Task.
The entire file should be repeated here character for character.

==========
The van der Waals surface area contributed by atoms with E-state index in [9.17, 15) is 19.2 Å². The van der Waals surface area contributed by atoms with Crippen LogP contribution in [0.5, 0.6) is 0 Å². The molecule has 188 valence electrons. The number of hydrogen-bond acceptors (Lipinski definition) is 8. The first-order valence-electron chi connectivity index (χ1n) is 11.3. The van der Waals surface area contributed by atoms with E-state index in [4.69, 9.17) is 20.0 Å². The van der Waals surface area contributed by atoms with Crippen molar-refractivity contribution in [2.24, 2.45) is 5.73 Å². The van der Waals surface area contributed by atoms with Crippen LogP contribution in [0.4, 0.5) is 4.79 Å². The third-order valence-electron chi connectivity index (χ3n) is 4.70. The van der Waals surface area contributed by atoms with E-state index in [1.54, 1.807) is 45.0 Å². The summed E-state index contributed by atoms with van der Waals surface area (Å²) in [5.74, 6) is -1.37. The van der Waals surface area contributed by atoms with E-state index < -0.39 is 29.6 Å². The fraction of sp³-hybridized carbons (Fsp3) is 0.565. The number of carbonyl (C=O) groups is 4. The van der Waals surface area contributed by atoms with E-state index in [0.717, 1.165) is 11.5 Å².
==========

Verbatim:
The van der Waals surface area contributed by atoms with E-state index in [9.17, 15) is 19.2 Å². The van der Waals surface area contributed by atoms with Crippen LogP contribution in [0.5, 0.6) is 0 Å². The molecule has 188 valence electrons. The number of hydrogen-bond acceptors (Lipinski definition) is 8. The first-order valence-electron chi connectivity index (χ1n) is 11.3. The van der Waals surface area contributed by atoms with E-state index in [4.69, 9.17) is 20.0 Å². The van der Waals surface area contributed by atoms with Crippen molar-refractivity contribution in [2.24, 2.45) is 5.73 Å². The van der Waals surface area contributed by atoms with Crippen LogP contribution in [0.4, 0.5) is 4.79 Å². The third-order valence-electron chi connectivity index (χ3n) is 4.70. The van der Waals surface area contributed by atoms with E-state index in [1.54, 1.807) is 45.0 Å². The summed E-state index contributed by atoms with van der Waals surface area (Å²) in [5.74, 6) is -1.37. The van der Waals surface area contributed by atoms with E-state index < -0.39 is 29.6 Å². The fraction of sp³-hybridized carbons (Fsp3) is 0.565. The number of carbonyl (C=O) groups is 4. The van der Waals surface area contributed by atoms with E-state index in [0.717, 1.165) is 11.5 Å².